First Woman & Minority At Regulator's Office Retires

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In 1977, Delores Bledsoe became the first woman and the first minority hired by the Lansing, Mich. Office of Financial Services.

Today, she says, more than 50% of the examiners in her division that oversees credit unions in metropolitan Detroit are female and more than 19% are minorities.

"When I started, there were not that many female examiners in the nation," she said. "I guess they found out how well women worked and can't get enough of them."

Equal opportunities for women and minorities is one of the many changes Bledsoe has observed during her 40-year career in the credit union community, the last 25 as an OFIS credit union examiner.

A few weeks after retiring, Bledsoe shared some of those observations with The Credit Union Journal. As the first women in the field, she said she was a "little nervous" in the beginning, but never had any problems with fellow employees or credit union staff.

"There were a few little jokes now and then, but I was treated good."

Not The Secretary

Bledsoe did recall once being mistaken for a secretary to her male counterpart by one CU manager. And, at times, she did feel that she had to prove herself worthy of the job.

"I did have to work harder, but I did it for me more so than anyone else," she said. "I felt like I was a pioneer, therefore I wanted to be the best I could be."

Never mind that she was a woman, the job responsibilities alone could be overwhelming for anyone, she said.

"In the beginning, it's rough. There's so much to learn," she said. "You go to Lansing where they literally fill the trunk of your car with manuals."

Her advice to others who follow her path: "It's going to be OK. No one is expecting you to know all this over night. Just next week," she joked, before adding, "Give it time. You'll get there."

Bledsoe said she has always appreciated her job with OFIS. Admittedly, as an African American during a decade when minorities were still struggling to gain acceptance in political, economic, educational, social and cultural arenas, Bledsoe said there were occasions when she felt apprehensive, scared even.

"When I traveled to some of the one-traffic-light towns that had no minorities, I was a little afraid," she said. "But I never had anyone treat me unfairly, which I am very happy to say."

Truth is, the credit union industry is wonderful, Bledsoe said. "My heart is with credit unions," she said. "It's like a love of mine."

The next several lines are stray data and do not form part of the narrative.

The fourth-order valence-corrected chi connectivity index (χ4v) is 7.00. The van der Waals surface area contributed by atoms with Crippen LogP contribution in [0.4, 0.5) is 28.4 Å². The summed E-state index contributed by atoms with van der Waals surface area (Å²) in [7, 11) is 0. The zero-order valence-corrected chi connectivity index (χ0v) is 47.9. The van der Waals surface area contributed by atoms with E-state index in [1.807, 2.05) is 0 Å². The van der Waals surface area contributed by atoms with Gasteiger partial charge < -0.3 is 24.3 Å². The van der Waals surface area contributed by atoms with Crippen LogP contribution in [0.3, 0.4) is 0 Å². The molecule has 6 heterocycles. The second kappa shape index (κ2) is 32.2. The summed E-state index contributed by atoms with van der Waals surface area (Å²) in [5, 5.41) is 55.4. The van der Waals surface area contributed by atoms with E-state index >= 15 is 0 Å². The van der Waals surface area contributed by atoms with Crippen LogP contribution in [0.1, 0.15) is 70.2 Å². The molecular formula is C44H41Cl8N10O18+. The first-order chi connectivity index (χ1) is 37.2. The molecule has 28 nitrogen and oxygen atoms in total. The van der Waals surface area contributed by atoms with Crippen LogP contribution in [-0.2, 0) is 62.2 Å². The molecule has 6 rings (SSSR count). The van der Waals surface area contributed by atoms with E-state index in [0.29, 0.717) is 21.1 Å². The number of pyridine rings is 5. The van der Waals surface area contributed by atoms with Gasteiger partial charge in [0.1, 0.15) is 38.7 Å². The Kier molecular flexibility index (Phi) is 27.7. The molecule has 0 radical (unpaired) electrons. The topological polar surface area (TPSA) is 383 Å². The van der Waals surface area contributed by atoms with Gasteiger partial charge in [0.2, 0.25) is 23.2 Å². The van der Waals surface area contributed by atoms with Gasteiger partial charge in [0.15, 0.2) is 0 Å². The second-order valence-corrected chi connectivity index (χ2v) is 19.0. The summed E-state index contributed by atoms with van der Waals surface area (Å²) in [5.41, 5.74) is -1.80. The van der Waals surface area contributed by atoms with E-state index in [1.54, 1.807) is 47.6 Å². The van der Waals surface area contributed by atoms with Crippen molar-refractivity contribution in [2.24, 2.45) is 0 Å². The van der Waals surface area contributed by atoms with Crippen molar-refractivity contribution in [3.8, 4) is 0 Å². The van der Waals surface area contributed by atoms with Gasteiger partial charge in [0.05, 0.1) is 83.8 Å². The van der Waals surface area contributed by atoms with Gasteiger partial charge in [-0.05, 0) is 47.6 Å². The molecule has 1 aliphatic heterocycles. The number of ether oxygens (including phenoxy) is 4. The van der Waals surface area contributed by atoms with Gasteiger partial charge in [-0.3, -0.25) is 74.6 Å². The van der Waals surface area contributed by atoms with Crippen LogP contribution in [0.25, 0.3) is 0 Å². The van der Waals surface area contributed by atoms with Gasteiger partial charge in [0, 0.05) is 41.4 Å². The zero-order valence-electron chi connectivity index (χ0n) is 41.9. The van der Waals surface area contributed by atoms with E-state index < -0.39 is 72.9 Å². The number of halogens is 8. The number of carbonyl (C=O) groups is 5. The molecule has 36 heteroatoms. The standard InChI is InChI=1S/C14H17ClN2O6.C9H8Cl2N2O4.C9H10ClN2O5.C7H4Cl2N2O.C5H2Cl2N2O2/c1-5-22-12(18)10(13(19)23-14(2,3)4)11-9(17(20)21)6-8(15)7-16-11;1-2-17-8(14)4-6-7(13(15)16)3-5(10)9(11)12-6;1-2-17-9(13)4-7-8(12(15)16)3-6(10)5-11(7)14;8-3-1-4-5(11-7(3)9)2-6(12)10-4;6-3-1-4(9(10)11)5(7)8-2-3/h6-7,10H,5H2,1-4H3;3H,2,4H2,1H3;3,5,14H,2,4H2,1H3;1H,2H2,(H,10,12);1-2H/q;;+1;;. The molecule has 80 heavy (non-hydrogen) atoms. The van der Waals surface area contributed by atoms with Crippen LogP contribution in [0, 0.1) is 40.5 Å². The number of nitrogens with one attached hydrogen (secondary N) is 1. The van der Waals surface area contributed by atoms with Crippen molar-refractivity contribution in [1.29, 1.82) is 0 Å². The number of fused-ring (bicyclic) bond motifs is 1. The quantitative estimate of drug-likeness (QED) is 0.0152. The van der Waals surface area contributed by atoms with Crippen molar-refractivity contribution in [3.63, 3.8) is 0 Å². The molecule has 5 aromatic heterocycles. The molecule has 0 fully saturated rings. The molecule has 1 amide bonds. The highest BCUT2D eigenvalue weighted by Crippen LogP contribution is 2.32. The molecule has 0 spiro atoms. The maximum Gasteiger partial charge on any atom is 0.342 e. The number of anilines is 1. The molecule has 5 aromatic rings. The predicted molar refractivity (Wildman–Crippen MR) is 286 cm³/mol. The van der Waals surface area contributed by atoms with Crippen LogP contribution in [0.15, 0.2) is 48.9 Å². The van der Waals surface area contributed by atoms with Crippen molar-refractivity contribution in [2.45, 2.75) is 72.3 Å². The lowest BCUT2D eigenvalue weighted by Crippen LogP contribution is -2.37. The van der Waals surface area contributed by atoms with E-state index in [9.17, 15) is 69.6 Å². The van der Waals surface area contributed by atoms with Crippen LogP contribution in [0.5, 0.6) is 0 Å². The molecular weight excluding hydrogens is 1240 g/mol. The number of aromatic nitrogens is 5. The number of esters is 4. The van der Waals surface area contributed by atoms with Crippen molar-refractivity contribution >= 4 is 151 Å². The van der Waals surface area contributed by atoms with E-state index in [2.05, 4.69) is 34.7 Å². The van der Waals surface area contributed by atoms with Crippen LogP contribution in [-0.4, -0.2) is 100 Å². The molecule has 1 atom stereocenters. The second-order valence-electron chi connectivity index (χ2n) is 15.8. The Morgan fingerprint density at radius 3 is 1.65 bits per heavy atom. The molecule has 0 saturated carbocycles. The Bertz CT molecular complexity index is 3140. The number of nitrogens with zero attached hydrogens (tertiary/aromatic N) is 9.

When Bledsoe first started her career with OFIS, she recalled Michigan had 700 state-chartered credit unions, all pretty much plain vanilla and offering only share accounts and loans.

While the number of CUs has shrunk-there are about 300 state-chartered CUs in Michigan-the services they offer have expanded greatly. "Now, they've evolved and are into a little bit of everything," she said.

For the most part, she noted, the hand posting of her early career has been replaced with computer-generated documents. "When I started, examiners carried a 10-key adding machine and a typewriter," she said.

While the changes in technology have helped the CU industry compete with banks and other financial institutions, it could affect how they are perceived.

"Credit unions as a whole are getting larger," Bledsoe observed. "For the most part, if it wasn't for the sign on the outside of the building, it would be very difficult to tell what type of financial institution they are."

Moreover, Bledsoe believes loss of the credit union tax exemption is not far off, because fields of membership have expanded.

"They want to be bigger and better and want to service larger areas," she said. "The distinction between the two is getting harder and harder. I think they may be giving more ammunition to the bankers."

While small credit unions are still the majority of institutions (but not assets), Bledsoe said she thinks many will not survive much longer.

"The people that started the credit unions were loyal to them," she said. "As they grow older, retire and die, credit unions no longer have that support."

The competition may be too great, she believes, forcing many to merge. "I remember one time when my credit union went through a period when they couldn't pay members a dividend," she said. "I didn't run."

Changing Reasons For Mergers

That loyalty is not there anymore, she said. People don't hesitate to jump ship for a better offer elsewhere. And, with the competition so fierce, she expects to see the number of credit unions slide even further.

"In the past, mergers took place because one was a problem institution," Bledsoe said. "Now, it's not uncommon to have healthy institutions merge."

Since her retirement a month earlier and the exit of her first post-retirement house guests, Bledsoe was still reeling with the notion that she didn't have to go to work anymore.

"This is wonderful," she said of retirement. "Right now, I feel like I'm on vacation."

But, admittedly, it won't be long before all that relaxing, vacationing and spending quality time with family and friends drives her back to the industry. "In six months to a year, I'll get involved maybe in a management capacity or serving on a board," she said.

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